Defendant Simpson argues that dismissal is appropriate in this case because all of Plaintiff's claims against him are barred by the doctrine of judicial immunity. (Doc. 34 at 2.) Defendant Simpson states that “judicial functions” are entitled to absolute judicial immunity and that, therefore, he is entitled to judicial immunity because in issuing the arrest warrants he was acting pursuant to his capacity as magistrate under La. R.S. 13:2586(C)(1) and his authority to issue arrest warrants under Louisiana Code of Criminal Procedure article 202(A). (Id. at 3.) Further, Defendant Simpson contends that judges have the same judicial immunity regardless of their status in the judicial hierarchy and that, therefore, he is entitled to receive the same judicial immunity as judges of a superior jurisdiction. (Id.)

         Defendant Simpson asserts that Plaintiff's claims should be dismissed because she failed to make any factual allegation required to meet the “high standard” which imposes liability on judges only when the judge has acted in the “clear absence of all jurisdiction”. (Id. at 3-4.) Citing Malina v. Gonzales, 994 F.2d 1121 (5th Cir. 1993), Defendant Simpson argues that if a court has any subject matter jurisdiction, then sufficient jurisdiction exists for judicial immunity purposes. Thus, Defendant Simpson claims, his court had subject matter jurisdiction since, in issuing the warrants, he was acting in his capacity as a magistrate. (Id. at 5.) Defendant Simpson notes that even if he did act in excess of his jurisdiction by issuing the arrest warrants, this type of action does not deprive a judge of all jurisdiction. (Id.)

         In short, Defendant Simpson argues that Plaintiff failed to state a cognizable claim because he is entitled to judicial immunity; his actions were normal judicial functions performed by a judge and were not done in the absence of all jurisdiction. (Id.)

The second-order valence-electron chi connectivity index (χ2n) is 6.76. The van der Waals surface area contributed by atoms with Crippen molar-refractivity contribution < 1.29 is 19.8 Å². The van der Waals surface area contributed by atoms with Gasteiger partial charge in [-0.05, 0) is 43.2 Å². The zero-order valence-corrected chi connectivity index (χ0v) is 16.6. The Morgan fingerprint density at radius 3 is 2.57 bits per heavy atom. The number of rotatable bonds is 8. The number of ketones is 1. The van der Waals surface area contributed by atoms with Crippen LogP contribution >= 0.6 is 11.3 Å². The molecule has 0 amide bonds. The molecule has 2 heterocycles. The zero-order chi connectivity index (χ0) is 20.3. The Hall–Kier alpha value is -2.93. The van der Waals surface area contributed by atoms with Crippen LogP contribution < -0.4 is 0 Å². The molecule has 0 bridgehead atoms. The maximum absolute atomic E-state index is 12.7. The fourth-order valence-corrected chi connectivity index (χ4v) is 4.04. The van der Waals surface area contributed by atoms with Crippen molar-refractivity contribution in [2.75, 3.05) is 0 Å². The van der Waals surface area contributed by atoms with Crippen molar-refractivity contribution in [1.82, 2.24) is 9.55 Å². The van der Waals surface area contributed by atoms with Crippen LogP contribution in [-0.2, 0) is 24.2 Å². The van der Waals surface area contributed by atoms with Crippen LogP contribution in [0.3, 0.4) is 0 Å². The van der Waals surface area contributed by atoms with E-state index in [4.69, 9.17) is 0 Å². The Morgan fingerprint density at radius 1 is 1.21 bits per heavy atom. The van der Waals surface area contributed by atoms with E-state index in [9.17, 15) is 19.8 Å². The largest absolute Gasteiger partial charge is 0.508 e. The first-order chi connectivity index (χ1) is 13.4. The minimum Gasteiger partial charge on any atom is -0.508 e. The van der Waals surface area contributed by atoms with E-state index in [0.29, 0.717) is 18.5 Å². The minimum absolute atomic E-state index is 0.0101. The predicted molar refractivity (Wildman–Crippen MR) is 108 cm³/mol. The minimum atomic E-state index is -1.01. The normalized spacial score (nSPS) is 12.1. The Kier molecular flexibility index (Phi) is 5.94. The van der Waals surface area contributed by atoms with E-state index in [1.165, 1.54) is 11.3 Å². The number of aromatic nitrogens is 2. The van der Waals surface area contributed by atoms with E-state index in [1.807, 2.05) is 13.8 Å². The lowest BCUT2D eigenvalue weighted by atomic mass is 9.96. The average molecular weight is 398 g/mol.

B. Plaintiff's Memorandum in Opposition (Doc. 42)

         In response to Defendant Simpson's motion, Plaintiff argues that the doctrine of absolute judicial immunity does not apply to the present set of facts. (Doc. 42.) Plaintiff does so on several grounds.

         First, Plaintiff argues that Justice of the Peace Simpson is not entitled to judicial immunity because he acted in clear absence of jurisdiction by deliberately and knowingly issuing a warrant for an arrest outside his jurisdiction. (Doc. 42 at 2.) Citing Louisiana Attorney General Opinion No. 98-419 (“Justice of the Peace has no jurisdiction outside the parish in which he holds office”), Plaintiff maintains that Defendant Simpson acted in clear absence of all jurisdiction since he issued the arrest warrants for a crime that allegedly occurred outside of his jurisdiction, namely Iberville Parish. (Id.)

         Next, Plaintiff asserts that Justice of the Peace Simpson's alleged wrongful acts are not “incidental or normal function[s] of the justice of the peace's office” and therefore cannot be entitled to immunity. (Id. at 3.) Louisiana Revised Statute 49:251.4 requires that justices of the peace receive special training and certification before issuing criminal arrest warrants. Plaintiff urges that the requirements set forth in the statute indicate that issuing arrest warrants is not an incidental or normal function of the justice of the peace's office.[2] (Id. at 3.)

         Plaintiff next points to the McAlester factors, which are often used by Louisiana courts to determine whether an act is a normal judicial function. These factors are:

(1) whether the precise act complained of is a normal judicial function; (2) whether the acts occurred in the courtroom or appropriate adjunct spaces such as the judge's chambers; (3) whether the controversy centered around a case pending before the court; and (4) whether the ...